*The following contains spoilers from Alias. It’s an old show but just in case!!*
Last night, whilst watching Alias, The Boy and I were laughing our heads off. Not because of the story, although Jack Bristow squabbling with his estranged wife Irena Derevko was amusing for it’s own sake, but it was because of the correlation to our own children.
Miss Rose is a wind up merchant. She knows what will piss Z off and she does it for sport. She likes to see if she can get a reaction and, primarily, she loves getting him into trouble. The thing is if he just ignored her it wouldn’t work and she’d be the one getting the telling off, but because he reacts so strongly, he’s the one who has to be dealt with first and most seriously, and she gets what she wants. Watching Sydney Bristow, their daughter, say to her parents in utter annoyance, “You stop baiting him, and you stop being such an easy target!” had us in stitches. Miss Rose is a definite baiter and Z is the easiest target ever.
I’ll give you a for instance. This morning Miss Rose was doing some colouring at the table and Z was playing with the cars and the toy garage. For a significant period of time they were both happily occupied on their own and I felt like I was the God Of All Parents. Then Miss Rose decided she wants to play with the toy cars too.
We have some simple rules when it comes to toys. They each have “special toys”; a small number of toys that if they want back, the other has to give it. For Rose it’s her Peter Rabbit, Benjamin Bunny and Lily Bobtail. For Z it’s his Storm Trooper, Thor and Captain America. The other can pick it up, but must respect that it is their toy and they get to control it. Shared toys, such as blocks, cars, colouring, must be shared if they other wants to share. The one who won’t share is prevented from playing with it until they are willing to share. Then there are individual toys, such as the rocking horse or large fire engine which, if a child is playing with it is there’s to play with until they are finished as it can’t be shared. Simple.
This morning Z objected to Miss Rose wanting to play with the cars. In all honesty she probably only wanted to play with them because he was and she knew it would piss him off, but, in her defence, she loves playing with cars and might well just have wanted to join in. Z told her “No! Go away!” but I said she could join in because there was plenty of cars to go around and it’s a shared toy. With a look of triumph on her face Miss Rose picked up a toy car from in front of Z and went to play with it on the garage, to which he screeched in utter outrage, jumped on her, and bit her on the arm.
- Miss Rose was certainly picking up a car from near him instead of the box to wind him up. However, he wasn’t playing with that specific car and there were several in front of him.
- All violent behaviour has to be punished first because that’s the biggest crime. Winding up, however direct or in direct it is, is less deserving of the punishment as nobody physcially gets injured.
It’s complicated. Miss Rose being a total wind up merchant is annoying and it will not earn her any friends in the long run so we definitely need to try and stop her doing it. It’s also really unpleasant to wish another person be in trouble. She adores Z, misses him when he’s not around, and wants him to play with her, so actively wishing negative things on him is both cruel and counter productive to her long term goals. I want to raise her to be a nice person and someone who others will want around. Deliberately doing things that upset people so they behave badly is not nice at all. It needs stopping as best we can and as soon as we can.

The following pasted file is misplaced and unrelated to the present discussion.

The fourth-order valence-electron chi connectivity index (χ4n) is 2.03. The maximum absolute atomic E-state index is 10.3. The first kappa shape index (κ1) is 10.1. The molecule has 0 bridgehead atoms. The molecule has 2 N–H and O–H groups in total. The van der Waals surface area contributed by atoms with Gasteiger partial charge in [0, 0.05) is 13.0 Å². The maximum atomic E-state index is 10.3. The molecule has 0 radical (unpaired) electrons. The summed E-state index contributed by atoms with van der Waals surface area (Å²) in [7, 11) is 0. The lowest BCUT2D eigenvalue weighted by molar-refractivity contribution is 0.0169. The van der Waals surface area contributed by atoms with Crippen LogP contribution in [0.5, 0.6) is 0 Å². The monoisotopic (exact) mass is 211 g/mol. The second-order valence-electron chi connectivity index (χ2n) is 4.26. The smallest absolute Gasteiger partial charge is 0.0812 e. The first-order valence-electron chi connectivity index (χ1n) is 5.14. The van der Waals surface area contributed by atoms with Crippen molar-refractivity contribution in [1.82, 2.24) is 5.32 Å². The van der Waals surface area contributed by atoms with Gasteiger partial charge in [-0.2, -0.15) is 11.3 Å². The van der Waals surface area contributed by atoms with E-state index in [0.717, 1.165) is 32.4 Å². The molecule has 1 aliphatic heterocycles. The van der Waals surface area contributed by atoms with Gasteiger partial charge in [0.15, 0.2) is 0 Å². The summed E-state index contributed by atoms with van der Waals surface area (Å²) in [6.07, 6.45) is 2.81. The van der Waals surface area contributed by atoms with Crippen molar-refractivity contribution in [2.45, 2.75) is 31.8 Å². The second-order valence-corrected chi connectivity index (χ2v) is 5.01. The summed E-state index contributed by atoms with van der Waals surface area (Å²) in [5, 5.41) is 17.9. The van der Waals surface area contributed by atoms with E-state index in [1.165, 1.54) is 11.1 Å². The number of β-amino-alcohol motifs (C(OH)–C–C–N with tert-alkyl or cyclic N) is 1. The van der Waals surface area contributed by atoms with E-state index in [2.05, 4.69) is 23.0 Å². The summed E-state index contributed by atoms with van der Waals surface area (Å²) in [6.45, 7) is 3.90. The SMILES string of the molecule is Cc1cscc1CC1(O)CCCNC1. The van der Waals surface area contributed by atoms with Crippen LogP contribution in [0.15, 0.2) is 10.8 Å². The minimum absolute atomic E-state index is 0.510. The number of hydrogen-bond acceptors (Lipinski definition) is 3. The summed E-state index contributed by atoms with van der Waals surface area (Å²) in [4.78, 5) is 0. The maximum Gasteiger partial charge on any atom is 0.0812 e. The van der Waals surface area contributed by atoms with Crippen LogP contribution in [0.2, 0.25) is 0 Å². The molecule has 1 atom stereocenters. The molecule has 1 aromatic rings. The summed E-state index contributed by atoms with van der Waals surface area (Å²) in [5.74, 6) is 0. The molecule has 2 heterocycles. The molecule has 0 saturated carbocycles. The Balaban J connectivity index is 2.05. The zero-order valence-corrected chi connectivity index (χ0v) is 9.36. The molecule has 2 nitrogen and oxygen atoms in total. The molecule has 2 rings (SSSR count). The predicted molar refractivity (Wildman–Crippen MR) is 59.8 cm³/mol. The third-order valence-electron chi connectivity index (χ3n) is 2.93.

However, kids winds each other up. Kids take each others toys and do things that each other doesn’t like. At some point they have to learn how to handle it without lashing out, be it by biting or pushing or shouting. At some point you have to learn to argue with your words to point out injustice or, if it’s simply not worth it, walk away. He too will not earn himself any friends by lashing out and he too needs to be a nice person to be around.
I’m casting them both in such a bad light here. In honesty they’re both awesome little kids. They’re funny and playful and cheeky and smart. They love each other and they love playing. These occasions, though regular enough to be a topic of conversation and worrying in their own ways, are rare enough that for the most part we all have a good time together.
But that doesn’t mean they don’t need addressing. And not just for our sake, for theirs. We are raising children for such a short time, for the majorty of their lives they are adults who need to function in society and maintain happy and healthy human relationships in order to feel good and like they belong. To not address it, to say “kids will be kids”, or to think it’s easier just not to bother, is doing them a huge disservice. They’re good kids at heart and they need guidance about why certain aspects of their personalities need reigning in and to be managed.
We all have parts of ourselves that are annoying or unpleasant, and if we are smart we recognise them and learn to deal with them in a way that doesn’t unleash them on the people around us. Because nobody is perfect and we all carry our own damage and our own scars and our own negative energies. I know how neurotic I am. I know I have jealous tendencies and huge insecurities. They’re a part of me I manage every day to ensure they don’t take over and they don’t negatively impact on others. It’s part of being an adult and it’s a tough lesson to learn, but the sooner you do it the happier you.
All I want is for these kids to be happy and that means parenting them in a way that upsets them to ensure their adult lives are full of happiness.
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Thanks as always for reading, and I’ll speak to you soon I hope!